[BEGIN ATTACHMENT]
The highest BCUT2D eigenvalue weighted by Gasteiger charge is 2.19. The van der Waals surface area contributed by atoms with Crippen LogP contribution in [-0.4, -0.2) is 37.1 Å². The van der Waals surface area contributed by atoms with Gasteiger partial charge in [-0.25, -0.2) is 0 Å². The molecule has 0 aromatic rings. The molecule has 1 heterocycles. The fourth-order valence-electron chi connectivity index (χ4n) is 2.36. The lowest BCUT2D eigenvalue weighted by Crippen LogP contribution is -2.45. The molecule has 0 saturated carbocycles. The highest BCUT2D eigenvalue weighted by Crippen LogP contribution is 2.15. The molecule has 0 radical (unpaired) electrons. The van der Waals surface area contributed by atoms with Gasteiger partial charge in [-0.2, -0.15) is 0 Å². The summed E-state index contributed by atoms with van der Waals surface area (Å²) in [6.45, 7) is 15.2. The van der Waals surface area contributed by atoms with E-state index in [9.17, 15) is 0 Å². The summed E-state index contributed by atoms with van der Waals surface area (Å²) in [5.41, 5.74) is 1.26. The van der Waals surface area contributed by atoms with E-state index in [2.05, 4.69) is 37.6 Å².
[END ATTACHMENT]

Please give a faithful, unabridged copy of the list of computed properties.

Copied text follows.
The highest BCUT2D eigenvalue weighted by Gasteiger charge is 2.19. The van der Waals surface area contributed by atoms with Crippen LogP contribution in [-0.4, -0.2) is 37.1 Å². The van der Waals surface area contributed by atoms with Gasteiger partial charge in [-0.25, -0.2) is 0 Å². The molecule has 0 aromatic rings. The molecule has 1 heterocycles. The fourth-order valence-electron chi connectivity index (χ4n) is 2.36. The lowest BCUT2D eigenvalue weighted by Crippen LogP contribution is -2.45. The molecule has 0 saturated carbocycles. The highest BCUT2D eigenvalue weighted by Crippen LogP contribution is 2.15. The molecule has 0 radical (unpaired) electrons. The van der Waals surface area contributed by atoms with Gasteiger partial charge in [-0.2, -0.15) is 0 Å². The summed E-state index contributed by atoms with van der Waals surface area (Å²) in [6.45, 7) is 15.2. The van der Waals surface area contributed by atoms with E-state index in [9.17, 15) is 0 Å². The summed E-state index contributed by atoms with van der Waals surface area (Å²) in [5.41, 5.74) is 1.26. The van der Waals surface area contributed by atoms with E-state index in [2.05, 4.69) is 37.6 Å².